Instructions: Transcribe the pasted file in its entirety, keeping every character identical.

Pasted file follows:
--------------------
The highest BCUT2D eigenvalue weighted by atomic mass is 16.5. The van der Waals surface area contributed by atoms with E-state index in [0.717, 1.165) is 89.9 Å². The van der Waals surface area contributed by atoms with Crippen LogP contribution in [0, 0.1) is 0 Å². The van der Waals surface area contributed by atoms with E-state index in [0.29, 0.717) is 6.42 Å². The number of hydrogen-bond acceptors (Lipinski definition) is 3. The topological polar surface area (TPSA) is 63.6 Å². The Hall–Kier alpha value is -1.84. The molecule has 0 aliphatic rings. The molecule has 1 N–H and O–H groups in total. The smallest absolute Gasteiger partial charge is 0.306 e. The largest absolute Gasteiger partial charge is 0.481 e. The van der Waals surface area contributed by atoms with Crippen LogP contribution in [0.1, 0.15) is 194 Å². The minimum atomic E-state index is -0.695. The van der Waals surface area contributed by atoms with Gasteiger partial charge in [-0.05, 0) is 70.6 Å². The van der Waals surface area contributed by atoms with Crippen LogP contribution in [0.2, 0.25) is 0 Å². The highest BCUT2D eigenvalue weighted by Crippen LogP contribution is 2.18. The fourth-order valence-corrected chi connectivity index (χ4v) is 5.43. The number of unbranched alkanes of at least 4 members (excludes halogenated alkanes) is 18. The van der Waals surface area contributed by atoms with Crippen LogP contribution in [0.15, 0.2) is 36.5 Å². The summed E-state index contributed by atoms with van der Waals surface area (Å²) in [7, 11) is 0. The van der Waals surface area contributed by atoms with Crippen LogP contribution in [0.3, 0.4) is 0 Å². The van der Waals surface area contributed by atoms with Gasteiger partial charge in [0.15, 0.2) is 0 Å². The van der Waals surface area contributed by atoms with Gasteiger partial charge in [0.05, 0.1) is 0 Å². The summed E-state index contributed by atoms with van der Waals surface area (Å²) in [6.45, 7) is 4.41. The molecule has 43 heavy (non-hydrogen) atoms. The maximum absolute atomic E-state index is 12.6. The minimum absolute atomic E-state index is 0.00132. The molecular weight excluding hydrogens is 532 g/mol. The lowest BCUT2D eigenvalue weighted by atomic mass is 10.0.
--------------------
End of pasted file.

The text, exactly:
The highest BCUT2D eigenvalue weighted by atomic mass is 16.5. The van der Waals surface area contributed by atoms with E-state index in [0.717, 1.165) is 89.9 Å². The van der Waals surface area contributed by atoms with Crippen LogP contribution in [0, 0.1) is 0 Å². The van der Waals surface area contributed by atoms with E-state index in [0.29, 0.717) is 6.42 Å². The number of hydrogen-bond acceptors (Lipinski definition) is 3. The topological polar surface area (TPSA) is 63.6 Å². The Hall–Kier alpha value is -1.84. The molecule has 0 aliphatic rings. The molecule has 1 N–H and O–H groups in total. The smallest absolute Gasteiger partial charge is 0.306 e. The largest absolute Gasteiger partial charge is 0.481 e. The van der Waals surface area contributed by atoms with Crippen LogP contribution in [0.1, 0.15) is 194 Å². The minimum atomic E-state index is -0.695. The van der Waals surface area contributed by atoms with Gasteiger partial charge in [-0.05, 0) is 70.6 Å². The van der Waals surface area contributed by atoms with Crippen LogP contribution in [0.2, 0.25) is 0 Å². The highest BCUT2D eigenvalue weighted by Crippen LogP contribution is 2.18. The fourth-order valence-corrected chi connectivity index (χ4v) is 5.43. The number of unbranched alkanes of at least 4 members (excludes halogenated alkanes) is 18. The van der Waals surface area contributed by atoms with Crippen LogP contribution in [0.15, 0.2) is 36.5 Å². The summed E-state index contributed by atoms with van der Waals surface area (Å²) in [7, 11) is 0. The van der Waals surface area contributed by atoms with Crippen LogP contribution in [0.3, 0.4) is 0 Å². The van der Waals surface area contributed by atoms with Gasteiger partial charge in [0.15, 0.2) is 0 Å². The van der Waals surface area contributed by atoms with Gasteiger partial charge in [0.05, 0.1) is 0 Å². The summed E-state index contributed by atoms with van der Waals surface area (Å²) in [6.45, 7) is 4.41. The molecule has 43 heavy (non-hydrogen) atoms. The maximum absolute atomic E-state index is 12.6. The minimum absolute atomic E-state index is 0.00132. The molecular weight excluding hydrogens is 532 g/mol. The lowest BCUT2D eigenvalue weighted by atomic mass is 10.0.